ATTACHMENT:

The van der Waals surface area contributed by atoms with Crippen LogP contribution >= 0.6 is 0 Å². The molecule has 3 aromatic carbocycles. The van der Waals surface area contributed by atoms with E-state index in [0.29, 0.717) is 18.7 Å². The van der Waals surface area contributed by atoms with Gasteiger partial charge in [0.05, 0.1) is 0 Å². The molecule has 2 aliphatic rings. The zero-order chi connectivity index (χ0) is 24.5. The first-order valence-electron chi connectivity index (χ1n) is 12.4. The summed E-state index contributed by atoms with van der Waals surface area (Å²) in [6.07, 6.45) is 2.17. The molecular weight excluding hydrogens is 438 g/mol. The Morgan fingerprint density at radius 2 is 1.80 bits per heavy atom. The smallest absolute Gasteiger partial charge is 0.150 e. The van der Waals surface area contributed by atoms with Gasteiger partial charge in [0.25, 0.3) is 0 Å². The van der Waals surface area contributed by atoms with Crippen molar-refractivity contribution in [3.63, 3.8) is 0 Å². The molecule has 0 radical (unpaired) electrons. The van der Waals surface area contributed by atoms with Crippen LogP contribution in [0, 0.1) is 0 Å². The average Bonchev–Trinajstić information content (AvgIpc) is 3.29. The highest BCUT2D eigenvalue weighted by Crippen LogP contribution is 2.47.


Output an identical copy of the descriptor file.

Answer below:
The van der Waals surface area contributed by atoms with Crippen LogP contribution >= 0.6 is 0 Å². The molecule has 3 aromatic carbocycles. The van der Waals surface area contributed by atoms with E-state index in [0.29, 0.717) is 18.7 Å². The van der Waals surface area contributed by atoms with Gasteiger partial charge in [0.05, 0.1) is 0 Å². The molecule has 2 aliphatic rings. The zero-order chi connectivity index (χ0) is 24.5. The first-order valence-electron chi connectivity index (χ1n) is 12.4. The summed E-state index contributed by atoms with van der Waals surface area (Å²) in [6.07, 6.45) is 2.17. The molecular weight excluding hydrogens is 438 g/mol. The Morgan fingerprint density at radius 2 is 1.80 bits per heavy atom. The smallest absolute Gasteiger partial charge is 0.150 e. The van der Waals surface area contributed by atoms with Gasteiger partial charge in [0.25, 0.3) is 0 Å². The van der Waals surface area contributed by atoms with Crippen molar-refractivity contribution in [3.63, 3.8) is 0 Å². The molecule has 0 radical (unpaired) electrons. The van der Waals surface area contributed by atoms with Crippen LogP contribution in [0, 0.1) is 0 Å². The average Bonchev–Trinajstić information content (AvgIpc) is 3.29. The highest BCUT2D eigenvalue weighted by Crippen LogP contribution is 2.47.